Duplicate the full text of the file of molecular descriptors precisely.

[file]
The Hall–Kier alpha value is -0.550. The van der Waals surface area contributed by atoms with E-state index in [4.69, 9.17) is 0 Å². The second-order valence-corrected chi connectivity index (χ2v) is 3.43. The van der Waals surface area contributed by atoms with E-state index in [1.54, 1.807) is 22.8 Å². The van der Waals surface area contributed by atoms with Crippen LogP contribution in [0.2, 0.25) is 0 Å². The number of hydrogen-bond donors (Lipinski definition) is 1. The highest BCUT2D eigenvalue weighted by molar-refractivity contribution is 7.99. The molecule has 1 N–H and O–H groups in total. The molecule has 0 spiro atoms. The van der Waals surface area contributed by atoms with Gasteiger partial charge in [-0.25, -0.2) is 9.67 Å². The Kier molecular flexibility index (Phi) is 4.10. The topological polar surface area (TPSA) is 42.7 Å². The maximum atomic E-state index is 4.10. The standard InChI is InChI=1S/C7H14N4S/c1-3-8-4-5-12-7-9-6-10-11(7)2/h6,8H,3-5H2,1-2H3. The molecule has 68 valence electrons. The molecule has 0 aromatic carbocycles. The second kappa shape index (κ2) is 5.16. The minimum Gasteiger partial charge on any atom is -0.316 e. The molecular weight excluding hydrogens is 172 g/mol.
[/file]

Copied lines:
The Hall–Kier alpha value is -0.550. The van der Waals surface area contributed by atoms with E-state index in [4.69, 9.17) is 0 Å². The second-order valence-corrected chi connectivity index (χ2v) is 3.43. The van der Waals surface area contributed by atoms with E-state index in [1.54, 1.807) is 22.8 Å². The van der Waals surface area contributed by atoms with Crippen LogP contribution in [0.2, 0.25) is 0 Å². The number of hydrogen-bond donors (Lipinski definition) is 1. The highest BCUT2D eigenvalue weighted by molar-refractivity contribution is 7.99. The molecule has 1 N–H and O–H groups in total. The molecule has 0 spiro atoms. The van der Waals surface area contributed by atoms with Gasteiger partial charge in [-0.25, -0.2) is 9.67 Å². The Kier molecular flexibility index (Phi) is 4.10. The topological polar surface area (TPSA) is 42.7 Å². The maximum atomic E-state index is 4.10. The standard InChI is InChI=1S/C7H14N4S/c1-3-8-4-5-12-7-9-6-10-11(7)2/h6,8H,3-5H2,1-2H3. The molecule has 68 valence electrons. The molecule has 0 aromatic carbocycles. The second kappa shape index (κ2) is 5.16. The minimum Gasteiger partial charge on any atom is -0.316 e. The molecular weight excluding hydrogens is 172 g/mol.